Attorney Sabre O. Brown receives a text with an image of a dead man sprawled on the ground beneath a three-story building. He was a social worker Sabre recently opposed in juvenile court. Did he fall, or was he pushed? As she and JP, her private investigator, search court cases for the suspected killer, the texts become more frightening and personal. Soon packages with dire warnings threaten Sabre and her loved ones. Their frantic search uncovers disturbing revelations, putting Sabre in the crosshairs of a clock-ticking threat. With her life on the line, will she discover the stalker in time—or become a victim of the Advocate’s Killer?
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The Advocate’s Killer
Attorney Sabre Brown stopped outside Courtroom One and opened the text she’d just received. An image of a bloody body made her gasp. A man lay on the sidewalk, battered and broken.
“Oh my God!”
“What is it?” asked Bob Clark, her best friend and colleague.
Sabre handed him her phone.
Bob studied the photo. “We know this guy.”
“What?” Sabre leaned in to see the photo again.
Bob took a closer look. “He sure looks like that social worker…what’s his name?”
“I don’t know. All I saw was a lot of blood and a contorted body.”
Bob held the phone out for Sabre. “Look, isn’t he a social worker? You know—your friend from that trial you just had. Dickolson?”
Sabre glanced at the image again. “You’re right. That looks like Jim. And it’s Nicholson, not Dickolson.”
“Dickolson suits him better.” Bob moved his thick glasses down and looked again. “I can’t tell for certain, but I think that’s him. I never liked that guy.”
“Me either, but I didn’t want him dead.” Sabre shuddered.
“But he is the social worker on that nasty case you just had, right?”
“Yeah, the Baxter case. We did the trial last week. He wanted to send Hannah, my six-year-old client, home with her mother who was still living with her boyfriend, the guy who molested her. The mother told Nicholson the boyfriend was gone, but he never checked to see if she was telling the truth.”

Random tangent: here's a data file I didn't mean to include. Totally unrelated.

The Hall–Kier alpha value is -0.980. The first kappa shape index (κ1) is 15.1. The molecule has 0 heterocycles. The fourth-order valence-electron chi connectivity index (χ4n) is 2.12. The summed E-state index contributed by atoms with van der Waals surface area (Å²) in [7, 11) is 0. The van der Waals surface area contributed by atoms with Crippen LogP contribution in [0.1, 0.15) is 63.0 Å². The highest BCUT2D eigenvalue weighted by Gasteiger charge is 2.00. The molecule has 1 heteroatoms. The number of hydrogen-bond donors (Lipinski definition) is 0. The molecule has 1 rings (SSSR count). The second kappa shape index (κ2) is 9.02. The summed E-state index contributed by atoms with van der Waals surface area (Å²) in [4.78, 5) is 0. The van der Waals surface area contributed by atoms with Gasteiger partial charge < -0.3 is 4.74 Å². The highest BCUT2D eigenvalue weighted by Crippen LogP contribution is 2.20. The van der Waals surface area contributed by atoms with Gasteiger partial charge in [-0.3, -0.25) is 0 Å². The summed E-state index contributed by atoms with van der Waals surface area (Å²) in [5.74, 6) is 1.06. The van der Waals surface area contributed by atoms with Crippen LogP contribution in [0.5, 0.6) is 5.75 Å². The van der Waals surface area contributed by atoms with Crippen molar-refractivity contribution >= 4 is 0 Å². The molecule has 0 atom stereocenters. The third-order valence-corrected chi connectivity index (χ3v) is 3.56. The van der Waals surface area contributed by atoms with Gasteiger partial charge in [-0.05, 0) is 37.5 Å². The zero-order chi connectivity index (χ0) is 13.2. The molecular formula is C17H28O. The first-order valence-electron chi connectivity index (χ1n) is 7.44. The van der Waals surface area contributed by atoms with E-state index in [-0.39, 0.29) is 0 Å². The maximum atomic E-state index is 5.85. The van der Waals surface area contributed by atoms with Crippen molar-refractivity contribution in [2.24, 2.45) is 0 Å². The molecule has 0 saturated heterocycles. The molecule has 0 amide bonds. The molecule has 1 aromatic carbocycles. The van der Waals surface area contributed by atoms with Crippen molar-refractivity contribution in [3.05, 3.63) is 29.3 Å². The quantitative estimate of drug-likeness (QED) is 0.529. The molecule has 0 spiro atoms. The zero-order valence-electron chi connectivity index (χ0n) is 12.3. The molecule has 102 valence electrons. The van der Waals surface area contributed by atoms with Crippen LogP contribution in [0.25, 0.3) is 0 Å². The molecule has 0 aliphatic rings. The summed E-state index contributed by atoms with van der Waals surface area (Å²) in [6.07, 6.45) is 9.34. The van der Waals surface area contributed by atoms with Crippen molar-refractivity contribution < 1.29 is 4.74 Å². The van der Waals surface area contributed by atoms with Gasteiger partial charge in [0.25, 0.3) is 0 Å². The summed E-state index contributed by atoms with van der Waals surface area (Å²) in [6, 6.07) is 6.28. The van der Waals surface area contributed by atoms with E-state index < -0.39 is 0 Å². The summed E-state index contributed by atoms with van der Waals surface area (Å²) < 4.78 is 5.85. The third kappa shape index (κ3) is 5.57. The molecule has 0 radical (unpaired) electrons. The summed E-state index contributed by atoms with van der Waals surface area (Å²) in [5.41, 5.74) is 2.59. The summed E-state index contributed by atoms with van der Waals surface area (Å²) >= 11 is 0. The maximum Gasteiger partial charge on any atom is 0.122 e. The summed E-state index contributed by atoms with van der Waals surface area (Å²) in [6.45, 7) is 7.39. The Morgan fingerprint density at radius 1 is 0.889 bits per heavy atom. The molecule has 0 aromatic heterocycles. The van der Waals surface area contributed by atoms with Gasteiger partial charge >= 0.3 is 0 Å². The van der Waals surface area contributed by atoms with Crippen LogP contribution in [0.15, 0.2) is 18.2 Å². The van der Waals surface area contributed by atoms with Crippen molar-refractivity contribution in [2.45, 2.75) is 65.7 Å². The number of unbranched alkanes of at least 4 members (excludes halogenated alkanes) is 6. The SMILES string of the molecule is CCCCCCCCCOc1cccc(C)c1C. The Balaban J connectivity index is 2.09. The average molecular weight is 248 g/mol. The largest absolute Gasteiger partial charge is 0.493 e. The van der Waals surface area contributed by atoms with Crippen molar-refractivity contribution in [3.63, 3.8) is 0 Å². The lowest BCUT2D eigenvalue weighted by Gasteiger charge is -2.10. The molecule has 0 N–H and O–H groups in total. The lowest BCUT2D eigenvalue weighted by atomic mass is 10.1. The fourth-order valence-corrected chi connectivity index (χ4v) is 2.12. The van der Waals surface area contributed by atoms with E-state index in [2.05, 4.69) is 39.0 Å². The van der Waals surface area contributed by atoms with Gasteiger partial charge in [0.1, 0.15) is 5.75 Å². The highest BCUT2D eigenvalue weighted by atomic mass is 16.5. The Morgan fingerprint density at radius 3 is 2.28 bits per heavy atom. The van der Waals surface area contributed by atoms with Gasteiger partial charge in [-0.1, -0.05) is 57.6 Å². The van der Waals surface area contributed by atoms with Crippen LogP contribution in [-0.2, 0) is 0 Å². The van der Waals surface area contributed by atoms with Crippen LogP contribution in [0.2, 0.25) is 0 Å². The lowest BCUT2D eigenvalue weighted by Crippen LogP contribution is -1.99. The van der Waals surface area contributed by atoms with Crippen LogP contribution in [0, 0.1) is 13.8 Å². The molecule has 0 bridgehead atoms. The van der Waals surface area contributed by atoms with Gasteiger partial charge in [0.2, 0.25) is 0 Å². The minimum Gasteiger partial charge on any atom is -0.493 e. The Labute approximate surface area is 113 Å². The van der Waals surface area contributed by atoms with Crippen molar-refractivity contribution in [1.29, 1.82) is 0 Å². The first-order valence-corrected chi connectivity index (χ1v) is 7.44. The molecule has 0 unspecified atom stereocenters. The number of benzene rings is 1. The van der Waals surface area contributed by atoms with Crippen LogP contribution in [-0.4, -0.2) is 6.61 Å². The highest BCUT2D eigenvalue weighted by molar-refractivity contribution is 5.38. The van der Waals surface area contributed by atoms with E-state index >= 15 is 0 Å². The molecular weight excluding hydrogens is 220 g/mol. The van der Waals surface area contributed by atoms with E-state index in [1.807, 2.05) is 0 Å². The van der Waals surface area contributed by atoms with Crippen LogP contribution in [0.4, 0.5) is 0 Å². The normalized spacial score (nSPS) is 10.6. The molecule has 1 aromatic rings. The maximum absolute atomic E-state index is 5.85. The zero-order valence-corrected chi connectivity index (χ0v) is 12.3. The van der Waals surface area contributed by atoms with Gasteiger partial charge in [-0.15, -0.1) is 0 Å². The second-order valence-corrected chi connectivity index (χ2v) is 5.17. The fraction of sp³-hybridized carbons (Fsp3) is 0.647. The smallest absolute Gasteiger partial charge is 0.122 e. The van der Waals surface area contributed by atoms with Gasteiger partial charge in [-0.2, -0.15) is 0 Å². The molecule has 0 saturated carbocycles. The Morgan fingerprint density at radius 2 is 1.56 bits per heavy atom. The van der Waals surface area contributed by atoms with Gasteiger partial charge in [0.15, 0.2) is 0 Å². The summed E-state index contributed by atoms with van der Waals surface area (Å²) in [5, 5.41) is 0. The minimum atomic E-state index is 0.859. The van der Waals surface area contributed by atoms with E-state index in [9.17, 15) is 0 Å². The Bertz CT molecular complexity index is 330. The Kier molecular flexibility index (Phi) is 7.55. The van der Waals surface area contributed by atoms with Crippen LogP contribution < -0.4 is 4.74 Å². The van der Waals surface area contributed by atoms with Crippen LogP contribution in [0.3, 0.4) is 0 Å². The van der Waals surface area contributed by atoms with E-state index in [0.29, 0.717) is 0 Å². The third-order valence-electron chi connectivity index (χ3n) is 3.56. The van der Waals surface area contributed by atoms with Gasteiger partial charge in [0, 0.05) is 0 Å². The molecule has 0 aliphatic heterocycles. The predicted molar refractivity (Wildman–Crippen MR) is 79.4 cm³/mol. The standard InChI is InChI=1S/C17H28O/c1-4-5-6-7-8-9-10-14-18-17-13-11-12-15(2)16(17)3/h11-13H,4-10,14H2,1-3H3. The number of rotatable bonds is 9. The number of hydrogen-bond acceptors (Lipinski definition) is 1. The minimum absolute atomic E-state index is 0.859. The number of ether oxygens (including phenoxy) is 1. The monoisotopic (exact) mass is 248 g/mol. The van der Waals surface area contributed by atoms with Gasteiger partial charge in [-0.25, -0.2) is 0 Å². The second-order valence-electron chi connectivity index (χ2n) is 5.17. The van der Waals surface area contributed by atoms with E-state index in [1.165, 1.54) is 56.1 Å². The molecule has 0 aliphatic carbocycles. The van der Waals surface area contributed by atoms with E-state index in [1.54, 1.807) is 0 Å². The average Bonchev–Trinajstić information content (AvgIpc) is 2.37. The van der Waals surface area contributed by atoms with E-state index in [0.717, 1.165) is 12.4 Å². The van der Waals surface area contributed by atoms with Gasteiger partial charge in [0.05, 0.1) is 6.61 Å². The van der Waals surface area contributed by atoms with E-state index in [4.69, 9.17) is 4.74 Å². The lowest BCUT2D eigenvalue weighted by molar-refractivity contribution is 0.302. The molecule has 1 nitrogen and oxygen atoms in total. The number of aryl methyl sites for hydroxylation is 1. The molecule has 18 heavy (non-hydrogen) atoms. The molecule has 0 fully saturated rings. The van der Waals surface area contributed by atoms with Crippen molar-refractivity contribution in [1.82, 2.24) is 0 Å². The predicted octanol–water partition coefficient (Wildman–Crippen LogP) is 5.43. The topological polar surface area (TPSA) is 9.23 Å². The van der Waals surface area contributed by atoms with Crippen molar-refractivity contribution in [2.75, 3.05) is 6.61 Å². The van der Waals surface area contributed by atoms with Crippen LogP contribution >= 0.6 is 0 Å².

“How did you know he was still living there?”
“I went to the house, knocked on the door, and he answered.”
“So, it didn’t take rocket science to learn that.” Bob shook his head. “That guy was the laziest person I’ve ever met.”
“I know the social workers are overwhelmed and their caseloads are too high, but no one else in the department would’ve made that kind of mistake.”
“Who sent you this?” Bob asked, handing back her phone.
Sabre walked over to the bench in the hallway and sat down. Her petite body hadn’t changed, but she suddenly felt older than her thirty years. As she leaned over to examine the text, her shoulder-length brown hair hung down in her face. “I don’t know. I don’t recognize the number.”
Bob followed but stayed on his feet.
“Why would someone send me this photo?” Sabre asked, shaken by the idea. “And what if it really is Nicholson?”
“Is there any message?”
“No, just the photo.”
“Call the number and see what happens.” Bob started to pace.
Sabre hit the info button, then pressed the phone icon to call back. She shook her head. “I’m getting a busy signal.”
“Could be a burner phone. Maybe it was Richard Wagner or Mike Powers. Those guys have a strange sense of humor.”
Sabre looked up. “Maybe. Mike was on my trial. Perhaps he thought I should know. But I have Mike in my contacts. If he sent it, his name would show up. Besides, I doubt if he has a burner phone.”
“He could’ve used a burner-phone app. He’s pretty good with tech stuff.”
“Why would he do that?”
“To yank your chain. Especially if it’s not really Nicholson. What if he saw the photo, thought it looked like the social worker, and decided to prank you?”
Sabre thought for a few seconds. “No, that’s a little much even for Mike.” She stood up. “I have another hearing in Department Four. Are you done?”
“Yes, but I’ll wait for you. In the meantime, I’ll see if Powers is here and ask him. Maybe see what I can find out about Nicholson’s living status.”
Bob walked with Sabre to Department Four. They passed a heavy-set, bleached-blonde woman standing near the information desk. She looked up from her iPad and glared as they walked by.